Why does this happen? Because when you play an A anywhere on the instrument, the A string will vibrate in sympathy. You can see it, feel it, hear it.
You can explore this all over the fingerboard, with all the different resonant notes. For example, try the G that is located third finger on the D string. When it is perfectly in tune, you’ll hear and feel a rich vibration. Then try the other G: on the E string, low second finger. It will not make the earth shake in the same way as the G that was an octave closer, but it definitely will hit a groove when it’s perfectly in tune, and the violin will respond by ringing in a very clear way.
Once you become sensitive to the special vibrations that happen with these resonant notes, it’s quite addicting. You will not want to play a D anywhere without hearing and feeling the sympathetic ringing, even if you are playing fast passages. So tapping into resonant notes is very effective in helping a player to strive for “perfectly in tune.”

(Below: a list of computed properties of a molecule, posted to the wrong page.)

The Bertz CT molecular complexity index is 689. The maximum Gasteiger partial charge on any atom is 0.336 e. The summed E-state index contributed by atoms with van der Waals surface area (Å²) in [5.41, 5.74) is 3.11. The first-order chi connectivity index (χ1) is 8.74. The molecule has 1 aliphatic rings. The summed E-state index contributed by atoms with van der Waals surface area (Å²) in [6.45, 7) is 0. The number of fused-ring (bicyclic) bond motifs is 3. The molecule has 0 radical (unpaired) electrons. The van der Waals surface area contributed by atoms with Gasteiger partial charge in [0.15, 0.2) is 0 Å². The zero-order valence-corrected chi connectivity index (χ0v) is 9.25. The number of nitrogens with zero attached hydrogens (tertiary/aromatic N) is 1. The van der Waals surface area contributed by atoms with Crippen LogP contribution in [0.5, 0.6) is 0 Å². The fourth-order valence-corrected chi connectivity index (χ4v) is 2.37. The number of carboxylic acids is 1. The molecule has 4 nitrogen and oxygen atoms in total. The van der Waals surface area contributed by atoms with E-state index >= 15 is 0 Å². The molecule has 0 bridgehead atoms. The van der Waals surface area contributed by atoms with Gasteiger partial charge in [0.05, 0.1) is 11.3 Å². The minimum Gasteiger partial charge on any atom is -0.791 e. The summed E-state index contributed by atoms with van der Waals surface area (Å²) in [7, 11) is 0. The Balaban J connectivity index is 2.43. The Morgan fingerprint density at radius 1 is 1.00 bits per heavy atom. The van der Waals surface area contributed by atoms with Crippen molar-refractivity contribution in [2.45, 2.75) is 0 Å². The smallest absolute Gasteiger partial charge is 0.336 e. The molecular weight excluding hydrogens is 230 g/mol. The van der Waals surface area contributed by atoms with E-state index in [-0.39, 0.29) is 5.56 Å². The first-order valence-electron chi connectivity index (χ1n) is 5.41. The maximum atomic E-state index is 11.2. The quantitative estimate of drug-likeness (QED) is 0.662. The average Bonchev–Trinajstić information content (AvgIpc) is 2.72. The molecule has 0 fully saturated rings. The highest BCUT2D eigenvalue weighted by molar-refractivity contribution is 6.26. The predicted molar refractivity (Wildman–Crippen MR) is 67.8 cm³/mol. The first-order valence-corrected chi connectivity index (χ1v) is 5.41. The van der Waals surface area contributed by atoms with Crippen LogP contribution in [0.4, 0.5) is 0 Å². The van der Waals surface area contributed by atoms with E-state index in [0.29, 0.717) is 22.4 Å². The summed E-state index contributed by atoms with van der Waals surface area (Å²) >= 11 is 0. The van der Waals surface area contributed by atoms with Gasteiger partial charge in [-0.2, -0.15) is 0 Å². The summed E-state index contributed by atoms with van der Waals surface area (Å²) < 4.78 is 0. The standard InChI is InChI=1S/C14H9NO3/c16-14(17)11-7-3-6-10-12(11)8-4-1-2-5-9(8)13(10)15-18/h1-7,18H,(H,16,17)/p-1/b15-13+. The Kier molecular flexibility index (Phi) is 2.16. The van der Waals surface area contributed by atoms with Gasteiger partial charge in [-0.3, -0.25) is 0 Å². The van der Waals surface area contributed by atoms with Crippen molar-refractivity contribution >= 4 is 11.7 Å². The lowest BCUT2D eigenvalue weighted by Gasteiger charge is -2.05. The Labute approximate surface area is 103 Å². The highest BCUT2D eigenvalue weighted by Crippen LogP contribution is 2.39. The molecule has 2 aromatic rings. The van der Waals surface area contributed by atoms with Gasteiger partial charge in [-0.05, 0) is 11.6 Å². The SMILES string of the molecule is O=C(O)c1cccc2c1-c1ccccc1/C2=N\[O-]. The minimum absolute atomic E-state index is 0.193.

Training Your Fingers
It’s one thing to train one’s ears to listen for wrong notes and hear the vibrations for right notes; it’s another to train the fingers to land with accuracy every time. But it’s just as important.
Simply put: You must hit the notes correctly many, many times to develop the manual dexterity and muscle memory that will allow you to play in tune. There is no shortcut. And no matter how well you have trained your ears, you will still need to put in the work with your fingers.
This is the reason why we play scales, études, and repetitive-pattern exercises that can be found in books such as Ševčík and Schradieck. Pick your poison, perhaps with the help of a teacher, but make this a permanent part of your practice, no matter your level. When you practice, start slowly and make sure your fingers are landing perfectly accurately. Then speed things up. The better you train your fingers, the more consistently you will be able to expect good intonation from them!
Learn to perfect your practice through expert advice from top string players and educators with the insightful e-book A Practice Primer.